The happy storey of a little hamlet dealing with imminent disaster. The film will put a smile on your face
Critic’s Rating: 3.0/5
Bandilingam Palli in Karimnagar is simply another community in Karimnagar that is afraid of the crash of the space station Skylab in 1979. They decide to live life to the fullest before the coming apocalypse, and they work hard to make their ambitions a reality.
It’s not every day that a film comes along that will melt your heart. Skylab is one of those films that makes you stop and think about how happiness can be found in the smallest of things. This is an unusual film in which there is no such thing as a “lead,” because the plot is the protagonist. With the use of heartfelt conversations, director Vishvak Kanderao brings the characters in this universe to life.
It’s the year 1979. SkyLab, a NASA space station, has completed its integration and is set to crash land in South India. The location is a tiny hamlet in rural Telangana named Bandilingam Palli. Various personalities live there, including Gowri (Nithya Menen), an aspiring journalist who wants her tales to be featured on the front of a monthly magazine. Anand (Satyadev) is a doctor who has lost his licence and intends to open a clinic in this area.
The first half of the picture is plenty of laughs, but it takes its time getting into the heart of things. Vishvak does not take any cinematic liberties, depending exclusively on the plot to carry the film forward. While this may give the impression that the film is a’slow watch,’ the peasants’ innocence is pure delight. One of the most engaging tracks involves Subedar Ramarao (Rahul Ramakrishna) and his family’s background. The settlement is put up in such a way that it transports you back in time. Sure, there are times when your focus wanders, but the first half of the picture closes on a positive note.
The second part of the film is now where the true heart of the storey is. When the villagers begin to believe they would all die soon, Gowri views it as a news item to investigate, sensationalise, and make dope enough to put into a cover storey. Anand also establishes a clinic alongside Subedar to begin treating the villagers. The trio discovers tremendous dreams exist even in these little lives as they travel deep into the lives of the people. For example, an elderly Dalit man’s desire is to visit the Ramalayam and view Lord Rama’s statue. He’s been forbidden from visiting the temple his entire life, and it’s only because of the impending destruction that his desire comes true. It’s one of the film’s greatest sequences.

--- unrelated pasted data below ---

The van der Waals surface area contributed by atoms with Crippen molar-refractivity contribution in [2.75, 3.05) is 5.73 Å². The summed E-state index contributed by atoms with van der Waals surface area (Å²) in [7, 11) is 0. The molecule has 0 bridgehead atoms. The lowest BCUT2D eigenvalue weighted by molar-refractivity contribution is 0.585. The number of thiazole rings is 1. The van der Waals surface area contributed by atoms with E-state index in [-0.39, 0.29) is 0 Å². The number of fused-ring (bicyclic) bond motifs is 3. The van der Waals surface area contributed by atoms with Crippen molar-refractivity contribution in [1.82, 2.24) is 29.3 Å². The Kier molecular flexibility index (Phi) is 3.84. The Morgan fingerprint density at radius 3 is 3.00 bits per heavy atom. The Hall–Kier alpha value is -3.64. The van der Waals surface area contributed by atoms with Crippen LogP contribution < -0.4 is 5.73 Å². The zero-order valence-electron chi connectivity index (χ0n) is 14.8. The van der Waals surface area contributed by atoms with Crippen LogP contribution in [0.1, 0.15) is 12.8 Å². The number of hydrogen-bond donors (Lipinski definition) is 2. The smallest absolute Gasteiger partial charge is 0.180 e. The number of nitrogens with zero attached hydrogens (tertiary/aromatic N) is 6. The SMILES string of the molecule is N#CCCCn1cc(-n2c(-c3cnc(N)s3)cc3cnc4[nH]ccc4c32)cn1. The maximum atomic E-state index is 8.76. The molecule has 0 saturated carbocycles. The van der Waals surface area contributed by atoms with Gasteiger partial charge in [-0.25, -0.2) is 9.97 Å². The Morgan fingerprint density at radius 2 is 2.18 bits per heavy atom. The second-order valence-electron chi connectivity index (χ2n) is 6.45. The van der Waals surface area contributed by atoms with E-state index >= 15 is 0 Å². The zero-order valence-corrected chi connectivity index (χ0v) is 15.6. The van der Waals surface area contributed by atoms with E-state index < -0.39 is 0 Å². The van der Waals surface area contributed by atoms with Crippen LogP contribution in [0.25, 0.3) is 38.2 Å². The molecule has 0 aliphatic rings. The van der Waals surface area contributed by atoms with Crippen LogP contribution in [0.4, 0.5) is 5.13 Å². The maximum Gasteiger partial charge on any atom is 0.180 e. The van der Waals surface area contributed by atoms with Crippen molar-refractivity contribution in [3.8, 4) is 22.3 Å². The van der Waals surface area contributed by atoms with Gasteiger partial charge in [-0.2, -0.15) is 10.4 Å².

Skylab also performs an excellent job of delving into themes such as untouchability, poverty, and a lack of medical resources. Despite the fact that the film is set in the 1970s, it still rings true in 2021 (and it’s nearly 2022!). Prashanth R Vihari, the film’s music composer, creates a beautiful background tune that lingers long after the credits have rolled. Skylab rests on the depth that resides inside these characters, rather than on how well Nithya, Satyadev, and Rahul perform (which they do well). The supporting cast is also excellent.
Skylab isn’t going to be everyone’s cup of tea because it’s not your typical drama. However, if you’re looking for something lighthearted and different, don’t miss this flick at the theatres. Remember to put on a mask.
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